ing of typewriters m‘thout requiring complete
dismantling and without disturbing any adjust
‘ment of the machine.
-
It is a general object of the invention, there
fore,‘ to provide a cleaning process which provides
to a selected pressure above atmospheric pres
sure to a temperature below the boiling point of
the water at the selected pressure. When the
pressure is released by opening the spray nozzle,
a portion of the water ?ashes into steam and
serves to atomize the remainder of the water
and cause the resulting emulsion to attain a high
velocity over and in addition tothe velocity re-_
sulting from ‘the pressure. It will be noted that
only so much of the water being elected will
vaporize as will cause the temperature of the
remaining water adjacent the nozzle to drop be
low its boiling point at atmospheric pressure.
In addition to the atomizing effect of the steam.
2
2,121,861
the typewriter in an oven or the like, such as a
the water expands when the pressure is released
and tends to break up into fine particles or drops.
locity jet of atomized liquid and vapor at a tem
perature slightly below the boiling point at at
mospheric pressure. The temperature of the
conventional type of electrically heated oven.
The above described process provides for ef
iective and rapid cleaning of typewriters and
the like machines without complete disassembly
thereof so that factory adjustments are not lost,
cleaning spray jet is usually'about 208° F, and
the pressure and temperature in the burner are
‘ controlled to obtain this jet temperature together
teristics. It has been found that one man using
the above process can clean as many as twenty
The result is that the nozzle supplies a high ve
and the machine retains its operating charac
10
machines in an eight hour day.
In carrying out the above process, I prefer to
with a preferred pressure of 65 pounds per square
inch at the nozzle.
A preferred form of pressure vaporizing bum
er for automatically obtaining this type of spray
is disclosed in the patents to Frank W. Ofeldt,
10
15
employ the type of apparatus illustrated in the
drawing. Such apparatus includes base or plat
form I supported by standards 2 and on which
the various units of the apparatus may be 15
No. 1,855,866,- dated April 26, 1932, and No.
1,925,643, dated September 5,, 1933.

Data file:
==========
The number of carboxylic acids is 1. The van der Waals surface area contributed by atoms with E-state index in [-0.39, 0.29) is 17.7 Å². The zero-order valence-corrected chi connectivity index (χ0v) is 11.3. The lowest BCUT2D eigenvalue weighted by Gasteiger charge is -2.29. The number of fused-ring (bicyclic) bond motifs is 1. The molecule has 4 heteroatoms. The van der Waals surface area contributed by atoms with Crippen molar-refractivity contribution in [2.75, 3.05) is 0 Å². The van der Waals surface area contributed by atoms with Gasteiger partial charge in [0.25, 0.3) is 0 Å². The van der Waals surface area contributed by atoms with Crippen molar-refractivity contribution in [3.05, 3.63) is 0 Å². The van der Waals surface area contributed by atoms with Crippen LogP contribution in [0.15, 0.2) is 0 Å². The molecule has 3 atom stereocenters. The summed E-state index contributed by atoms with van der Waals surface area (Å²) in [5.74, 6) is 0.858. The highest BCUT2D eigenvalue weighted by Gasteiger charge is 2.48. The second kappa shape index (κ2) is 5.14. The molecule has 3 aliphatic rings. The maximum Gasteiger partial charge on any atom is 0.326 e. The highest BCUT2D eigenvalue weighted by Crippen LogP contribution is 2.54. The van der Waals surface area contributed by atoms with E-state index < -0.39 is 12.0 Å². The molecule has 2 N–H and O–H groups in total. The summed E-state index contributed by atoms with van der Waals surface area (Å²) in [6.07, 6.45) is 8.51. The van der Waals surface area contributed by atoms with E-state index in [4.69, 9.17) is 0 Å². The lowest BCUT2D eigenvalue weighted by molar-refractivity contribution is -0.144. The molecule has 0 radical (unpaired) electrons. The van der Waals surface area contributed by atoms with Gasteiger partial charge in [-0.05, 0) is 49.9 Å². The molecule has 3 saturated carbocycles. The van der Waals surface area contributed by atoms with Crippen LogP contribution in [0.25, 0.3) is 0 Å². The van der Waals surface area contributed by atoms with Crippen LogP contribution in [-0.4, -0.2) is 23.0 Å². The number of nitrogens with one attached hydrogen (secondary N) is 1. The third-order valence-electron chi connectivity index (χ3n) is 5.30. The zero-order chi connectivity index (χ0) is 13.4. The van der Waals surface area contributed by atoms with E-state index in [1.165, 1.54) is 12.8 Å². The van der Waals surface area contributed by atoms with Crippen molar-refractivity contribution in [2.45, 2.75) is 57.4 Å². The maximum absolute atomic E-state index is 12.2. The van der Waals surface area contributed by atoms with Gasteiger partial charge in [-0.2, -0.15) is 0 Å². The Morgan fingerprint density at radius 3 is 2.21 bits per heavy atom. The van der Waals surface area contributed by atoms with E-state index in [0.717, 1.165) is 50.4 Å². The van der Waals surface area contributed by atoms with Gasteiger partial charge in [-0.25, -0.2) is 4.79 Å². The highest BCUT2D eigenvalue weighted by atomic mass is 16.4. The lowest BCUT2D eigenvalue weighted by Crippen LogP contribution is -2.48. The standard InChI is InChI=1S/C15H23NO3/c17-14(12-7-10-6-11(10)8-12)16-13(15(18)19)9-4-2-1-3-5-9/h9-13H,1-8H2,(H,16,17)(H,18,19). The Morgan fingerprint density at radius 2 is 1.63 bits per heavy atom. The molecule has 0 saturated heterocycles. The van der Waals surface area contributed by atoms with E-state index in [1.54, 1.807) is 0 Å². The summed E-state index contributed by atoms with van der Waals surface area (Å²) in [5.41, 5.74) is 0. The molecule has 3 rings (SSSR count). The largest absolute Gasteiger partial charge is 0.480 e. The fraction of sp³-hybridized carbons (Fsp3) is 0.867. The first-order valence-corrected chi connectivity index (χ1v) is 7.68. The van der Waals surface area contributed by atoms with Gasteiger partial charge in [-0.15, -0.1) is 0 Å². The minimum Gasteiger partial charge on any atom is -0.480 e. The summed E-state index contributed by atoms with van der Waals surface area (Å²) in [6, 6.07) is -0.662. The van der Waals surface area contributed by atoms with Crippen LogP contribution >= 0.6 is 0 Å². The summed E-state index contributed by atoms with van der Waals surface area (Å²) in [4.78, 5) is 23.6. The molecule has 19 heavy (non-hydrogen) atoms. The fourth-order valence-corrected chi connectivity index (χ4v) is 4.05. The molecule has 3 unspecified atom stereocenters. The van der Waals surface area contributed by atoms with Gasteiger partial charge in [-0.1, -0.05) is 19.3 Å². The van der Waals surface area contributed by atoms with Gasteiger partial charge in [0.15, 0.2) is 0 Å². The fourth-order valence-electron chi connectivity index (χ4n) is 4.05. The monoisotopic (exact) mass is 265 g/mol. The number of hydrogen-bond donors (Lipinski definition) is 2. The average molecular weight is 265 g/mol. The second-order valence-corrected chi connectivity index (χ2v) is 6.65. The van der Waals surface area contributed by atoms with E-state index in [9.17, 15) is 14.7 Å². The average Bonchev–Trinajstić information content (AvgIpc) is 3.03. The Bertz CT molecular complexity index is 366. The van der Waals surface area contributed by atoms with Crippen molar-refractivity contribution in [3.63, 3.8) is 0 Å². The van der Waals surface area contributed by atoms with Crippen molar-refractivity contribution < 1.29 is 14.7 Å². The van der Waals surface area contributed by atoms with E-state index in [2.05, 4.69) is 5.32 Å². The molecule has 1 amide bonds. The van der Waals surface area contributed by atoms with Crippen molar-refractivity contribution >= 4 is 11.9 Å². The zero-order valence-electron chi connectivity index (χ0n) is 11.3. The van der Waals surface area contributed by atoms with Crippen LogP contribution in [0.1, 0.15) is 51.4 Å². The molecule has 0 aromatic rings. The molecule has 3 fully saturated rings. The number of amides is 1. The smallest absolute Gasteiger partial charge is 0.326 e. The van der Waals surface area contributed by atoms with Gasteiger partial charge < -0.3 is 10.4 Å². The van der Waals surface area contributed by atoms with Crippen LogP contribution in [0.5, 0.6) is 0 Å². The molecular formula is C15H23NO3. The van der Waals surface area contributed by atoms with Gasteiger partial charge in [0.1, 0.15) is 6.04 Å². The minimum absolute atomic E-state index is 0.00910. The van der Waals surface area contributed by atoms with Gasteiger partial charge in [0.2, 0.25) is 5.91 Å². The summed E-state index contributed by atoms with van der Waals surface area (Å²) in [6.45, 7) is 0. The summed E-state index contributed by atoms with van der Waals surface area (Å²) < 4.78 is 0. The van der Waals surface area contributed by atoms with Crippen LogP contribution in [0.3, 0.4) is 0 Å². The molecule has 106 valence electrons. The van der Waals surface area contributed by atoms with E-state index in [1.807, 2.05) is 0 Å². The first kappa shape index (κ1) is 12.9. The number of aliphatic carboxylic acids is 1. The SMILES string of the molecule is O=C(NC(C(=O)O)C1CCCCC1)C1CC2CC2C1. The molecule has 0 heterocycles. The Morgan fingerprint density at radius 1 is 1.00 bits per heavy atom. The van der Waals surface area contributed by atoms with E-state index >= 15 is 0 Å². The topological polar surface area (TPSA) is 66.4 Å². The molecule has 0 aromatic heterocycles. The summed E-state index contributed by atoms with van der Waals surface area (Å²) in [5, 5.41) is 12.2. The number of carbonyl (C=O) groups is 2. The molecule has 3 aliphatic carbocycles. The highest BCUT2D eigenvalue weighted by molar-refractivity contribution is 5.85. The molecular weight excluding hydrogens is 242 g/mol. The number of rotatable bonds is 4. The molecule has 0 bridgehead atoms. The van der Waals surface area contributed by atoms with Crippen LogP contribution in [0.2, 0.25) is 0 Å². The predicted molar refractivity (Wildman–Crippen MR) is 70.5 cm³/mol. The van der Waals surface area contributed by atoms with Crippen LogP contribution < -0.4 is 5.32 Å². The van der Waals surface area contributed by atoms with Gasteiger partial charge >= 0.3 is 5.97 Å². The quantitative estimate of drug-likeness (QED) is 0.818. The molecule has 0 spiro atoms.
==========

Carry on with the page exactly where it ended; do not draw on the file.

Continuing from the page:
mounted.
Best results in cleaning are obtained in such
a burner with a pressure of from 50 to 80 pounds
per square inch, the preferred pressure being ap
20 proximately 65 pounds per square inch, however,
more or less satisfactory cleaning can be effected
within a pressure range of from 25 to 150 pounds
per square inch. It will be understood that the
temperature of the liquid in the burner is con
25 trolled in accordance with the pressure to obtain
the desired temperature at the nozzle.
.
The apparatus includes cleaning, rinsing, lu
bricating and drying stations 3. 4, 5 and 8, re
spectively, which may be formed of integral side
and bottom walls to provide tanks. At the clean
ing, rinsing and drying stations, apertured drain
trays l are provided for supporting the typewrit
'
er, as indicated, for example, in dotted lines at
the rinsing station. Both the cleaning and dry
ing stations are provided with vented enclosures
_
The cleaning liquid to be used is preferably
a pure neutral compound which will have no
abrasive, corrosive, or electrolytic action on the
30 parts of the machine. To this end, I‘prefer that
the liquid should not be over 11% caustic. and
have found that a satisfactory compound can be
8 which are open at one side only, and from the
cleaning. rinsing and drying stations suitable
drain pipes may be provided leading from the
tanks to drain pipe 9.
At the cleaning station, spray gun H of con
30
ventional construction is provided to which the
cleaning liquid is conducted through hose I!
from pressure vaporizing burner I3. This burner
is preferably of the type disclosed in the above
of the type made with a linseed. cocoanut. or _ noted patents, but other burners can _be used if
obtained by using from ‘V4 to 1% pounds of soap
35 olive oil base, to 40 gallons of soft water.
The
above type of liquid is preferable as it has
7 no deleterious effect on the typewriter and will
not leave any harmful deposits.
.
After the cleaning operation, the typewriter is
adjusted to provide the proper type of vapor
spray.
At the rinsing station, hose and nozzle unit I‘
is provided to conduct the rinse water from a con
ventidnal type faucet ‘connected to a suitable tank 40
subjected immediately to a rinsing operation in or the like (not shown). At the drying station air
which it is ?ooded with heated neutral water to‘ gun I6} is provided connected through hose IT
remove loosened dirt, grease and the like as well with a suitable air compressor ll having a dry